Medicare has announced plans to reimburse doctors for discussions with patients about end of life situations—whether they would want to be kept alive, and how, should they become too sick to speak for themselves. The proposal would apply to nurse practitioners and physician assistants as well as to physicians. An earlier proposal to provide this benefit was derailed when the “death panel” epithet was attached to it. Elder law expert Brian Andrew Tully discusses the Medicare proposal in this report.
Tully points out that, while such discussions have never been a required part of care for elderly patients, good doctors have often had these conversations with their patients about what they might want should they encounter some dire situation late in life.
Tully doesn’t think that the reimbursement proposal is prompted by any decrease in end-of-life discussions between doctors and patients. Medicare is at its core a health insurance plan for the elderly, and financial issues will arise for everyone involved. One group that has pushed for these kinds of discussions is hospice providers, whose role in the health care system is to provide end-of-life care for people.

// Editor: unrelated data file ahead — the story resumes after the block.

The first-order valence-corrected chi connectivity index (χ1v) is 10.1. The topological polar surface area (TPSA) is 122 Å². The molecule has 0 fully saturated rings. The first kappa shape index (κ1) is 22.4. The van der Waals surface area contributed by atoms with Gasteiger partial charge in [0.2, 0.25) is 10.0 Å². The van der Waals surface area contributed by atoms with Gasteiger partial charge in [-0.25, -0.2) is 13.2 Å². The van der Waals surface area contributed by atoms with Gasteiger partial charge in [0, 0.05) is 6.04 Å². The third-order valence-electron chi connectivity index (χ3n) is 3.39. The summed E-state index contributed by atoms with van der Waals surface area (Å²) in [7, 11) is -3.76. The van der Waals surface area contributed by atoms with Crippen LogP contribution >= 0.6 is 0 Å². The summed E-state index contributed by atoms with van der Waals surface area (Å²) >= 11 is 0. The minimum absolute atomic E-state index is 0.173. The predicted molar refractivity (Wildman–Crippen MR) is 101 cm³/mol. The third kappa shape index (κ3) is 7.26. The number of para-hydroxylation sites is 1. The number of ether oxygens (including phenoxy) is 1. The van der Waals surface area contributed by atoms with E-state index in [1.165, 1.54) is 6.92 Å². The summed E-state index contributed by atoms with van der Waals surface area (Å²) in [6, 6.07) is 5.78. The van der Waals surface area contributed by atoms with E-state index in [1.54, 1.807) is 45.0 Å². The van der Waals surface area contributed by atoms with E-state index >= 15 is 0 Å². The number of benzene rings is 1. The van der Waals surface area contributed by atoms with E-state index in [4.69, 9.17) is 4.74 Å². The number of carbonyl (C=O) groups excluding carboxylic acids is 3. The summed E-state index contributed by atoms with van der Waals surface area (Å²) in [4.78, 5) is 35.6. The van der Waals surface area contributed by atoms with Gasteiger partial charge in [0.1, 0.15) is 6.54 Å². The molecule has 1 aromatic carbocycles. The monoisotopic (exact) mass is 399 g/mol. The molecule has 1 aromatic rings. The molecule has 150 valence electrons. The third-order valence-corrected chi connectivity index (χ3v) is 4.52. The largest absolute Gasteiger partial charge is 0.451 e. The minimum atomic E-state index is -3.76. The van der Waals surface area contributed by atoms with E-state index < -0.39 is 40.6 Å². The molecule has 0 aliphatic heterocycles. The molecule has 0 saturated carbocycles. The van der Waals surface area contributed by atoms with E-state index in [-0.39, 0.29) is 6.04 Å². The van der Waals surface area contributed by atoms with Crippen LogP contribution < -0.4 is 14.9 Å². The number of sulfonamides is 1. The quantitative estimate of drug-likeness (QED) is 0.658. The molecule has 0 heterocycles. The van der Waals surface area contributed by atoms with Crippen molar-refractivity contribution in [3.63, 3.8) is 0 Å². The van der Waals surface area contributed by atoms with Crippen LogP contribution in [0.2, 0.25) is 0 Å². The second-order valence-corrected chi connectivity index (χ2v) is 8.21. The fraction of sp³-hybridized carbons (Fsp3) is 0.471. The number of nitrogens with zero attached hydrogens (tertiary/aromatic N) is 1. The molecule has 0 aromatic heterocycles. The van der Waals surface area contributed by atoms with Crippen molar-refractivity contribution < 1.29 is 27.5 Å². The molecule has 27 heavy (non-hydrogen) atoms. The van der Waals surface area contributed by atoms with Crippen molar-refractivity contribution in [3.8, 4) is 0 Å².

Tully believes that most physicians have already been trained in how to talk with their patients about end-of-life decisions. The non-medical side of these conversations has to do with advance directives. The documents a patient might need to have include a health care proxy and a living will. People should have a qualified elder law attorney help and counsel them and prepare the documents they will need in order to be sure that their wishes are carried out.
Tully believes that the issue of end-of-life care is something that a family should discuss. Parents should talk with their children about the issues involved. Tully also believes that a person’s doctor should be part of the discussion. The demand and the need for such discussions will surely increase with an aging population.
Brian Andrew Tully is a founding partner of Tully & Winkelman, P.C. He is certified as an Elder Law Attorney by the National Elder Law Foundation and has been striving to help seniors since 1998. The law practice focuses on Life Care Planning which helps people find and pay for good long-term care by bundling asset protection, public benefits qualification, care coordination, nursing home advocacy and crisis intervention. The Firm also encompasses traditional elder law, estate planning, special needs planning, probate and trust administration. The Legal Broadcast Network is a featured network of the Sequence Media Group.